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Saying “Can I Help?”

A Year of Being Kind blog – Sunday, January 19, 2014

lily bouquet

lily bouquet

Saying “Can I Help?”

The Chicago area had a snowfall last night. Feathery, light dusting of snow. Several inches worth of the white stuff. Enough to make older people think twice before venturing out to church. Me, I enjoyed getting outside! The church I attend has a number of senior members, so there were not as many in attendance this morning. Our church has a traditional, liturgical service, with typical elements such as vestments, hymns, and organ. Today, we celebrated the second Sunday after Epiphany. (I sang with the choir, as usual.) The sermon revolved around the followers of John becoming curious about Jesus. “Come and see!” Just as the curious followers of Jesus were invited to come and see, we are, too.

After church, pretty much every week, a couple or several people from the congregation volunteer to host coffee hour. With attendance down today, I happened by the church kitchen immediately after service. I saw the woman hosting coffee hour today just beginning to set out everything on the tables. (Most weeks, all the serving dishes and drinks are set out by that time.) Her husband was not there at the moment, to assist. I smiled at her and heard the words coming from my mouth: “Can I help?”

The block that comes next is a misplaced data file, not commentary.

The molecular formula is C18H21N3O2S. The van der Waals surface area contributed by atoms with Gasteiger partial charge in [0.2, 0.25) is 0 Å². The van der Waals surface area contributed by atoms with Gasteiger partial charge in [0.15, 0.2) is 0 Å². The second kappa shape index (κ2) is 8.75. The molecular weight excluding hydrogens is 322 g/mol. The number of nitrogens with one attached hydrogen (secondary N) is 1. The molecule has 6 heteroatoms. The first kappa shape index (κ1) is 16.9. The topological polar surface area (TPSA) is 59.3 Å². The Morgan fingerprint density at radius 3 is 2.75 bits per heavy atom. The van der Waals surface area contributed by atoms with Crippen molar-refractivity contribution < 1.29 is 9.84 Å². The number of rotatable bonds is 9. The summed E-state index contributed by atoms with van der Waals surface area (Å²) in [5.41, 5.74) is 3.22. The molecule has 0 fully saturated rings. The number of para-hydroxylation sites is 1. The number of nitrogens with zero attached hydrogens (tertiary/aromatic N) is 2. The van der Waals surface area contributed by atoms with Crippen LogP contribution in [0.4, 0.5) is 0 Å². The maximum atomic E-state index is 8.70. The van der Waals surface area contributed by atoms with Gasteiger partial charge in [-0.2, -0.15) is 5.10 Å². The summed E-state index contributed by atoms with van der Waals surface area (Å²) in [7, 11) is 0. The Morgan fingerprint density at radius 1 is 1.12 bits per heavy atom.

She was so appreciative, and enthusiastically said “Yes, thank you!” I stripped off my choir robe, shoved it onto a hanger, and hurried to the kitchen. I grabbed the water, and the plates of coffee cake and bowls of grapes, and trotted them out to the table. I saw to the eating-end of the table, and she poured coffee, tea, and water at the other. I had fun, and made myself generally helpful. I re-filled coffee carafes, fetched serving utensils, did whatever else needed doing. I helped her clear off the tables, wash the dishes and carafes, and clean the kitchen. The church grew quiet as it emptied out. She and I had a wonderful time getting to know each other better as we tidied up.

I’ve read in theological books (like chapter 9 in the modern classic by Richard Foster, Celebration of Discipline) that serving others is a good choice if someone wants to increase in spiritual disciplines. When I intentionally set out to make this year my year of serving, of finding ways to be kind, I knew that this would entail a good deal of fetching, carrying, listening, and helping. Even if I hadn’t prayed for God to send me specific service opportunities, I would still be helpful. Some Christian elders and people of discernment have told me that I indeed have the spiritual gift of helps. I’ve noticed for years this is something that I enjoy. I knew this propensity would aid me in the practice of being kind.

As I drove home, I realized that those words “Can I help?” came from my mouth without thinking. Just automatic. I was of service, before I even knew it.  God, thank You for putting me in the right place at the right time. Would that service could always be so fulfilling and joy-filled!

@chaplaineliza